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He didn't want a REVIEW, he wanted a rubber stamp .

Doug, it hurts to turn down business, but depending on your market and state boards views on the matter... you probably did the absolute right thing.

Which absolutely depends on your area. Some places it is an accepted and acceptable practice!

Fannie says they don't want or need the five acre thing... There are other lenders/secondary sources who DO want and think they need it but the appraiser best be very careful accepting such work despite local practice and complete 'legality' of lenders requests...

In my neck of the woods that 'five acre supposition' can lead to hefty lawsuits.

Too many properties were assigned leins and then forclosed on or simply resold as the 'five acres'... with an effective illegal lot plit in some areas. Result upon 'major damage' to the homes is that rebuilding is immpermissible. Bad idea. Everyone gets sued.

Also with some lending contract terms, lenders can foreclose on a property due to 'threat of insolvency' or some such nonsense, calling the note. IF they do so illegally (based on the five acre valuation), when taking the WHOLE (on which they actually recorded the lein) it can be a very bad idea for the appraiser resulting in but time in a courtroom! tho that only happens if hte homeowner gets a sharp lawyer. <_<
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  #7  
Old 09-20-2004, 09:57 AM
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If you have an 100 acre farm, and it is a perfect square, can you appraise 5 acres on the corner, say a 200'+- x 1,089'+- rectangle , withouth a survey or legal description? This is the question. This happens all the time, in my state. In my state, the owner can furnish a legal description, so this may vary state to state.

I think, if it can be identified, it can be appraised, without hiring a surveyor, in my state, for sure. In the example above, one could easily spend $4,000 on surveying the entire farm, so they can most accurately survey the 5 acre tract, according to their standards. In my area, one might have to spend $4,000 on survey fees, to appraise what may be a $10,000 or $15,000 tract, in some of the more rural areas.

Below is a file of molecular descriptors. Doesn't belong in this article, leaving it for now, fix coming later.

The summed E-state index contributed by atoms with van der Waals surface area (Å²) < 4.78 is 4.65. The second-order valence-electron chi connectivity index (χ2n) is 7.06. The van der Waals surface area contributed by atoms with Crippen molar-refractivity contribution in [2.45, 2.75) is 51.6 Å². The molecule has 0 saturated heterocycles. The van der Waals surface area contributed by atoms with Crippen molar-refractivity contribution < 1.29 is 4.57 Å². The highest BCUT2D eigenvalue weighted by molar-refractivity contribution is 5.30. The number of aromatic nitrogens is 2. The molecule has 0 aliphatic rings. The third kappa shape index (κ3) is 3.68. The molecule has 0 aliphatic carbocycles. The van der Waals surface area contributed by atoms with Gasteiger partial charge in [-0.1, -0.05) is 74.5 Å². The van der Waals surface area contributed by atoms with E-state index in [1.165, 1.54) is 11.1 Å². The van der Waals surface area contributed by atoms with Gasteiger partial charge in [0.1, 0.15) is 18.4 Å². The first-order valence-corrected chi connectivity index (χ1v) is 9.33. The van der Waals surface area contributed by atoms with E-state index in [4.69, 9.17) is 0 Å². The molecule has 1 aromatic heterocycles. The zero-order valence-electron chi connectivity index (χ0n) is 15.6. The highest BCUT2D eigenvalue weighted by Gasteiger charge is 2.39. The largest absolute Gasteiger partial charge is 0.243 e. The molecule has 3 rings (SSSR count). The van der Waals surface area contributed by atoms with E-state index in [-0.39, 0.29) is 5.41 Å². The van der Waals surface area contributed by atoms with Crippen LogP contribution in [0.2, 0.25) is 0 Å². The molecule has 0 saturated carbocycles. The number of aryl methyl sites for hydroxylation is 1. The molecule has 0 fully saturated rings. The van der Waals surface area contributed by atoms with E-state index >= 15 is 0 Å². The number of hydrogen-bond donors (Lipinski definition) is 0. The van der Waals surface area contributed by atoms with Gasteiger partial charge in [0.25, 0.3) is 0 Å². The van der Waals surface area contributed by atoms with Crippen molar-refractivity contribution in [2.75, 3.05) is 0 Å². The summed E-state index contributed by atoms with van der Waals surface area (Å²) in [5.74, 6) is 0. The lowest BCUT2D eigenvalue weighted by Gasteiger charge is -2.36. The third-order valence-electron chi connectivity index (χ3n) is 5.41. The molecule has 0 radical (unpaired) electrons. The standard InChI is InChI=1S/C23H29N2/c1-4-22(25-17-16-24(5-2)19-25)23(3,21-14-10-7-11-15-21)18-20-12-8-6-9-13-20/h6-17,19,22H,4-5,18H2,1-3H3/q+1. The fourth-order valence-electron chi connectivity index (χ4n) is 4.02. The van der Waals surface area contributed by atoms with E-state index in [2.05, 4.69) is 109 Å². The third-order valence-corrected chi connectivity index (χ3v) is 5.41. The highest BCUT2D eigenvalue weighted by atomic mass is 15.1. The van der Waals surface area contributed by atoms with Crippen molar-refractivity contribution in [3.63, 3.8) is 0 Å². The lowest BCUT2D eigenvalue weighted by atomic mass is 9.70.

Appraiser hat off, I wouldn't want to spend $4,000 on a $10,000 tract, which I may want to give to a kid or grandkid.
  #8  
Old 09-20-2004, 10:00 AM
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Lee Ann is right, there are many lawsuits going on with this, according to my last USPAP class.

The bank takes the entire house and 9. Borrower gets in trouble. Bank will not give a release on the back 4, so the borrower can get caught up, on their payments. Lenders may lose big time, in these lawsuits, but who knows for sure?
  #9  
Old 09-20-2004, 10:07 AM
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5 acres from 100 would make more sense than 5 acres out of 9, but I disagree with appraising it that way unless it can be adequately described. (as in your example above). But the question is, Bill, is that 5 acres 200' x 1089' or 1089' x 200' or 50' x 4,356'. The topography changes tremendously in these parts. It does make a difference in value. The lein recorded is for the entire 9 acres. That size tract is not uncommon. Why ignore the other 4 acres?
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  #10  
Old 09-20-2004, 10:14 AM
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Doug:

Usually it is a internal 'roole' which is based on what really was a rumor that Fannie wouldn't buy those loans!!!

Scratch your head, educate your cleint or potential cleint that Fannie considers this an unacceptable practice, and move on. You may get more work downline for faxing or emailing a link.

this biz doesn't make any sense anyway.

They will come acalling when the fit really hits the shan... as it appears more an dmore likely may be the case

lots of rumblings about value and banks these days. and not just here.